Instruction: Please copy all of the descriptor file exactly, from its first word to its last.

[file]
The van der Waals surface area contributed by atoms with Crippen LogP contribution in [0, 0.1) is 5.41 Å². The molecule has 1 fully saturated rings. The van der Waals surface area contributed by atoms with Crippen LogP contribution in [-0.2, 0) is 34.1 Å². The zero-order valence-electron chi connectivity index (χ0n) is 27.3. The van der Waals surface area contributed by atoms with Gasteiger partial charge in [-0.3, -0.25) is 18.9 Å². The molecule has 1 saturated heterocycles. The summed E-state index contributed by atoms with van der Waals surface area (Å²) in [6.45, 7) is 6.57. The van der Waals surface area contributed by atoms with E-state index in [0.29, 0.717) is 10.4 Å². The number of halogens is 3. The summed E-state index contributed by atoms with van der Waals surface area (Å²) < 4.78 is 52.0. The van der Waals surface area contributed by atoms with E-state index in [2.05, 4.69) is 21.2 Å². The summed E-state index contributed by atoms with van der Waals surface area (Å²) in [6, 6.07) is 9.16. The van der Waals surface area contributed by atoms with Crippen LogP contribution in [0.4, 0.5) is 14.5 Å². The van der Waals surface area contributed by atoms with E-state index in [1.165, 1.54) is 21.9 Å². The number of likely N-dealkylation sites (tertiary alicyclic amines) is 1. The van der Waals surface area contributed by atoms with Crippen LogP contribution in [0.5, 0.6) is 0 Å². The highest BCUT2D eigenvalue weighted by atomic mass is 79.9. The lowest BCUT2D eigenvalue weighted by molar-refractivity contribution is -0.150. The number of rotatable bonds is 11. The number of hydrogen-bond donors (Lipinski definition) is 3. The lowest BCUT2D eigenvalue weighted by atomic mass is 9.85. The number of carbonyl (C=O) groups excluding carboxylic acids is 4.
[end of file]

The van der Waals surface area contributed by atoms with Crippen LogP contribution in [0, 0.1) is 5.41 Å². The molecule has 1 fully saturated rings. The van der Waals surface area contributed by atoms with Crippen LogP contribution in [-0.2, 0) is 34.1 Å². The zero-order valence-electron chi connectivity index (χ0n) is 27.3. The van der Waals surface area contributed by atoms with Gasteiger partial charge in [-0.3, -0.25) is 18.9 Å². The molecule has 1 saturated heterocycles. The summed E-state index contributed by atoms with van der Waals surface area (Å²) in [6.45, 7) is 6.57. The van der Waals surface area contributed by atoms with E-state index in [0.29, 0.717) is 10.4 Å². The number of halogens is 3. The summed E-state index contributed by atoms with van der Waals surface area (Å²) < 4.78 is 52.0. The van der Waals surface area contributed by atoms with E-state index in [2.05, 4.69) is 21.2 Å². The summed E-state index contributed by atoms with van der Waals surface area (Å²) in [6, 6.07) is 9.16. The van der Waals surface area contributed by atoms with Crippen LogP contribution in [0.4, 0.5) is 14.5 Å². The van der Waals surface area contributed by atoms with E-state index in [1.165, 1.54) is 21.9 Å². The number of likely N-dealkylation sites (tertiary alicyclic amines) is 1. The van der Waals surface area contributed by atoms with Crippen LogP contribution in [0.5, 0.6) is 0 Å². The highest BCUT2D eigenvalue weighted by atomic mass is 79.9. The lowest BCUT2D eigenvalue weighted by molar-refractivity contribution is -0.150. The number of rotatable bonds is 11. The number of hydrogen-bond donors (Lipinski definition) is 3. The lowest BCUT2D eigenvalue weighted by atomic mass is 9.85. The number of carbonyl (C=O) groups excluding carboxylic acids is 4.